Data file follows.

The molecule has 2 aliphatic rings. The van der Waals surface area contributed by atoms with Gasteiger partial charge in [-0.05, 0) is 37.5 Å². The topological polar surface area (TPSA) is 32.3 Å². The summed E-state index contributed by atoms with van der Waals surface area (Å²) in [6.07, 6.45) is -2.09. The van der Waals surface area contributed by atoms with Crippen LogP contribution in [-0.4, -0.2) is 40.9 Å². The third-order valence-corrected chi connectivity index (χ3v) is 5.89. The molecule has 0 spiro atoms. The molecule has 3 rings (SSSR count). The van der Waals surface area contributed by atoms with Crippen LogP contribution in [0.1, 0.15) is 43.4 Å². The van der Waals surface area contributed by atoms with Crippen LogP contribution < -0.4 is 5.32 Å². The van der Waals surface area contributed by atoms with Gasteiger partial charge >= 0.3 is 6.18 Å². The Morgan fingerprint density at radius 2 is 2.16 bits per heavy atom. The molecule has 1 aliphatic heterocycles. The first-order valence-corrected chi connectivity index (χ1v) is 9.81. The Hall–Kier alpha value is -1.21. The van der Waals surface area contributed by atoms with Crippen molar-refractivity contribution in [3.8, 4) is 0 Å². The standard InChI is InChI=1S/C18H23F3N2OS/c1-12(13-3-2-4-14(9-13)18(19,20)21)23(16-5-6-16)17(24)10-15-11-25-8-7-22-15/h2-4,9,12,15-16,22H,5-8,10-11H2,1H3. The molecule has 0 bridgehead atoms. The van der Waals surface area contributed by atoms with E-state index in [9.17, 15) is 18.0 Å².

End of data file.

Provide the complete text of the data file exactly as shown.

The molecule has 2 aliphatic rings. The van der Waals surface area contributed by atoms with Gasteiger partial charge in [-0.05, 0) is 37.5 Å². The topological polar surface area (TPSA) is 32.3 Å². The summed E-state index contributed by atoms with van der Waals surface area (Å²) in [6.07, 6.45) is -2.09. The van der Waals surface area contributed by atoms with Crippen LogP contribution in [-0.4, -0.2) is 40.9 Å². The third-order valence-corrected chi connectivity index (χ3v) is 5.89. The molecule has 0 spiro atoms. The molecule has 3 rings (SSSR count). The van der Waals surface area contributed by atoms with Crippen LogP contribution in [0.1, 0.15) is 43.4 Å². The van der Waals surface area contributed by atoms with Crippen LogP contribution < -0.4 is 5.32 Å². The van der Waals surface area contributed by atoms with Gasteiger partial charge >= 0.3 is 6.18 Å². The Morgan fingerprint density at radius 2 is 2.16 bits per heavy atom. The molecule has 1 aliphatic heterocycles. The first-order valence-corrected chi connectivity index (χ1v) is 9.81. The Hall–Kier alpha value is -1.21. The van der Waals surface area contributed by atoms with Crippen molar-refractivity contribution in [3.8, 4) is 0 Å². The standard InChI is InChI=1S/C18H23F3N2OS/c1-12(13-3-2-4-14(9-13)18(19,20)21)23(16-5-6-16)17(24)10-15-11-25-8-7-22-15/h2-4,9,12,15-16,22H,5-8,10-11H2,1H3. The molecule has 0 bridgehead atoms. The van der Waals surface area contributed by atoms with E-state index in [9.17, 15) is 18.0 Å².